Research News

  • Rawson Study Demonstrates Hub & Spoke Model Impact on Opioid Addiction
  • Bonney Appointed to 5-Year Term on NICHD Board of Scientific Counselors
    Elizabeth Bonney, M.D., M.P.H., professor of obstetrics, gynecology and reproductive sciences at the UVM Larner College of Medicine, was appointed to a five-year term on the Board of Scientific Counselors for the Eunice Kennedy Shriver National Institute of Child Health and Human Development (NICHD) Division of Intramural Research.
  • A Cyber Approach to ACL Rehab: Toth & Skalka’s BME Grant Breaks New Ground
    In early 2017, University of Vermont researchers Michael Toth, Ph.D., and Christian Skalka, Ph.D. were awarded one of two inaugural UVM Biomedical Engineering (BME) Pilot Research Program grants for their project, “Cyber-physical system innovations to monitor and improve compliance with at-home neuromuscular rehabilitation.” Through the project, Toth and Skalka have worked to create a cyber-physical electrical stimulation system that acts as a bridge therapy for patients immediately post-injury and in the time between surgery and the start of physical therapy.
  • Wallace Elected Fellow of American Association for the Advancement of Science
    Susan Wallace, Ph.D., professor and chair of microbiology and molecular genetics at the Larner College of Medicine and College of Agriculture and Life Sciences at the University of Vermont, has been named a Fellow of the American Association for the Advancement of Science (AAAS). Election as an AAAS Fellow is an honor bestowed upon AAAS members by their peers.
  • Cushman Presents Study on Increased TV Viewing & Blood Clot Risks at AHA
    Risk of blood clots increases with the amount of time spent watching television, even if people get the recommended amount of physical activity, according to preliminary research presented at the American Heart Association’s Scientific Sessions 2017 in Anaheim, Calif. November 11 to 15, 2017.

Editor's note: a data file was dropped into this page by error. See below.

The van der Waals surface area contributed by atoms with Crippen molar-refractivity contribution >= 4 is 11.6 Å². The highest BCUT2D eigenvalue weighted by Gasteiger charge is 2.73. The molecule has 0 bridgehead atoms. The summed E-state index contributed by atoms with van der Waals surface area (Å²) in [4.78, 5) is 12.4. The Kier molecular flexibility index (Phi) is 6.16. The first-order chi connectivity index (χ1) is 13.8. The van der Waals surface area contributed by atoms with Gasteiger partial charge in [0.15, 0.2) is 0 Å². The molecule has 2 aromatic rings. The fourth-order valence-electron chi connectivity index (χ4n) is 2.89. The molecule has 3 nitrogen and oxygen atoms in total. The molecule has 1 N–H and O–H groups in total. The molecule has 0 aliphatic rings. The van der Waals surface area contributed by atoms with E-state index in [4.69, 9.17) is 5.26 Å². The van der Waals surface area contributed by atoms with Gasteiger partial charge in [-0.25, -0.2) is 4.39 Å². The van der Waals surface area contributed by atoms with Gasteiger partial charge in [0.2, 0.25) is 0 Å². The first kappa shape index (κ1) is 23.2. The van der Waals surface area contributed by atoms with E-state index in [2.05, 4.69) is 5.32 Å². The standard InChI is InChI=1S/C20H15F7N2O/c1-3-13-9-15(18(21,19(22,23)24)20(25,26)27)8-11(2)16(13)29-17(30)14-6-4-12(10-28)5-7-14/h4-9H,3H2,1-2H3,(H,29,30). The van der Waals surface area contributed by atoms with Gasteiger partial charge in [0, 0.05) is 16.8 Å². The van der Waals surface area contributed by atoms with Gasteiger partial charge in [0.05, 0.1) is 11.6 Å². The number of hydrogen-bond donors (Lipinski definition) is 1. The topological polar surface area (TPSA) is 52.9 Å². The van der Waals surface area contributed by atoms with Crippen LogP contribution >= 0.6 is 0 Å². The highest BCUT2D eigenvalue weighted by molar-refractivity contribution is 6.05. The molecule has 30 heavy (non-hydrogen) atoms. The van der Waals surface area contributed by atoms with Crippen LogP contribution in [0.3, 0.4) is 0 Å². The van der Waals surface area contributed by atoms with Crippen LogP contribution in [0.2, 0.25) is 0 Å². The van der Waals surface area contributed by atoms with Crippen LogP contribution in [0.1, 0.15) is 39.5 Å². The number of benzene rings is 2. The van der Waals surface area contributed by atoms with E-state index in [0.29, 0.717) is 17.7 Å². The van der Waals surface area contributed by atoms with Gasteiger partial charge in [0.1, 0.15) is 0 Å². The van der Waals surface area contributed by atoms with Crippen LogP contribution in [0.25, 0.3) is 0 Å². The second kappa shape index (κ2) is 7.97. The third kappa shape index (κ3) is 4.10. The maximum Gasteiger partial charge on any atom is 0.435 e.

• Celebrating Excellence in Research at the College – 2017 Achievements
    Vermont is among the top ten states in per capita research funding in the U.S., according to a State of Research at the College presentation delivered by Larner College of Medicine Senior Associate Dean for Research Gordon Jensen, M.D., Ph.D., at the Dean’s Excellence in Research Awards event held November 13, 2017. The last of three 2017 Celebrating Excellence in Research events held at the College on November 10 and 13, 2017, the awards ceremony recognized the accomplishments of faculty, residents, medical students, graduate students and postdoctoral trainees.
  • Nathan Finds Stress Management Training Benefits Health Care Professionals
    New interdisciplinary research conducted by University of Vermont researcher Jane Nathan, Ph.D., and colleagues, has found that the Benson Henry Institute’s (BHI) evidence-based Stress Management and Resiliency Training (SMART) is a valuable model to use with health professionals to enhance their well-being.
  • Atherly Appointment Highlighted in Vermont Business Magazine as first Director of Health Services Research
    On September 26, 2017 Vermont Business Magazine highlighted the appointment of Adam Atherly, Ph.D., as the first Director of Health Services Research at the University of Vermont Larner College of Medicine.
  • Atherly Appointed Director of Health Services Research Center
    The Larner College of Medicine at the University of Vermont has announced the appointment of Adam Atherly, Ph.D., as the College’s first director of the health services research center and professor of medicine, effective February 1, 2018.
  • Higgins Study Examines Potential of Nicotine Reduction to Curb Smoking Addiction
    The FDA is right – when it comes to disease culprits, cigarette smoking tops the list. While recognized as the number-one cause of preventable disease and death, it’s an incredibly tough habit to break due to the addictiveness of nicotine. New research from the University of Vermont (UVM) and colleagues suggests that reducing nicotine content in cigarettes may decrease their addiction potential in especially vulnerable populations and suggests how regulatory policies could shift preferences to less-harmful tobacco products.